Theorem 5.11: Let $W$ be a subspace of $\R^n$ and let $\vv$ be a vector in $\R^n$. Then there are unique vectors $\vw$ in $W$ and $\vw^\perp$ in $W^\perp$ such that $\vv = \vw + \vw^\perp$.

Proof: We saw above that such a decomposition exists, by taking $\vw = \proj_W(\vv)$ and $\vw^\perp = \Perp_W(\vv)$, using an orthogonal basis for $W$.

We now show that this decomposition is unique. So suppose $\vw = \vw_1 + \vw_1^\perp$ is another such decomposition. Then $\vw + \vw^\perp = \vw_1 + \vw_1^\perp$, so $$\vw - \vw_1 = \vw_1^\perp - \vw^\perp$$ The left hand side is in $W$ and the right hand side is in $W^\perp$ (why?), so both sides must be zero (why?). So $\vw = \vw_1$ and $\vw^\perp = \vw_1^\perp$.$\quad\Box$

Note that $\perp$ is an operation on subspaces, but is not an operation on vectors.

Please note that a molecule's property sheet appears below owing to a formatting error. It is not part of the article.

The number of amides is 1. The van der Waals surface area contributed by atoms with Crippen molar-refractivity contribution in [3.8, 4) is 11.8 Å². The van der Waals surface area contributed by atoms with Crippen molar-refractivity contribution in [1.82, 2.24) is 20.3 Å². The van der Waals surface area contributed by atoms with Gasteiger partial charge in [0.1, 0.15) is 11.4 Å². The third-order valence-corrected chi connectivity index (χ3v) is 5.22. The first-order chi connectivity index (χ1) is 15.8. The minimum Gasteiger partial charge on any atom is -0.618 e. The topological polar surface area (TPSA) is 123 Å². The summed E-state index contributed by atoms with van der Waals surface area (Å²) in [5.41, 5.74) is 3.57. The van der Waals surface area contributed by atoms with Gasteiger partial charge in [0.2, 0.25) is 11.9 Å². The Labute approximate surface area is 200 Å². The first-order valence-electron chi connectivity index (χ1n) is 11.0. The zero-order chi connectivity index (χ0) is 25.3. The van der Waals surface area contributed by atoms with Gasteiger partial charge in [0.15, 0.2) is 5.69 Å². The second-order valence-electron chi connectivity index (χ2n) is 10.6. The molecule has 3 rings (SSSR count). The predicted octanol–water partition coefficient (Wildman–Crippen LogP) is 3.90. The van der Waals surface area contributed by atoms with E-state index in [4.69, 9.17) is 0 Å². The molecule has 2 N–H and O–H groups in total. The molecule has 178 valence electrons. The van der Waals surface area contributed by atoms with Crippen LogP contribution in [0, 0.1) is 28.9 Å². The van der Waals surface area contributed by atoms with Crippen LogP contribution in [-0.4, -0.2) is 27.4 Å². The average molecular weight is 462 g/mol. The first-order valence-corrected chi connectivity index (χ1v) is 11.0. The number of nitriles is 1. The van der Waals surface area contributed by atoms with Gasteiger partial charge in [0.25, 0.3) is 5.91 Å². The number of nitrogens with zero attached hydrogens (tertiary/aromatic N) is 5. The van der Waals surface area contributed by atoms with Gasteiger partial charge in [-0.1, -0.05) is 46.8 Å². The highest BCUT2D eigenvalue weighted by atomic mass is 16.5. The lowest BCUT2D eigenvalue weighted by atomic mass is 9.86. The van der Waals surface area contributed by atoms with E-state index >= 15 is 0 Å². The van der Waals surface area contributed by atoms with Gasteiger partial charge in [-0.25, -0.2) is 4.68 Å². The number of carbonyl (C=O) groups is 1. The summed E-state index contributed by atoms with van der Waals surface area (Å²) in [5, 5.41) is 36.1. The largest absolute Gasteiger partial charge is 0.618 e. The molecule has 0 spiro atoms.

Now we can prove part (b) of Theorem 5.9.

Corollary 5.12: If $W$ is a subspace of $\R^n$, then $(W^\perp)^\perp = W$.

Proof: If $\vw$ is in $W$ and $\vx$ is in $W^\perp$, then $\vw \cdot \vx = 0$. This means that $\vw$ is in $(W^\perp)^\perp$. So $W \subseteq (W^\perp)^\perp$.

We need to show that every vector in $(W^\perp)^\perp$ is in $W$. So let $\vv$ be a vector in $(W^\perp)^\perp$. By the previous result, we can write $\vv$ as $\vw + \vw^\perp$, where $\vw$ is in $W$ and $\vw^\perp$ is in $W^\perp$. Then \kern-4ex \begin{aligned} 0 &= \vv \cdot \vw^\perp = (\vw + \vw^\perp)\cdot\vw^\perp \\ &= \vw \cdot \vw^\perp + \vw^\perp \cdot \vw^\perp = 0 + \vw^\perp \cdot \vw^\perp = \vw^\perp \cdot \vw^\perp \end{aligned} So $\vw^\perp = \vec 0$ and $\vv = \vw$ is in $W$.$\quad\Box$

This next result is related to the Rank Theorem:

Theorem 5.13: If $W$ is a subspace of $\R^n$, then $$\dim W + \dim W^\perp = n$$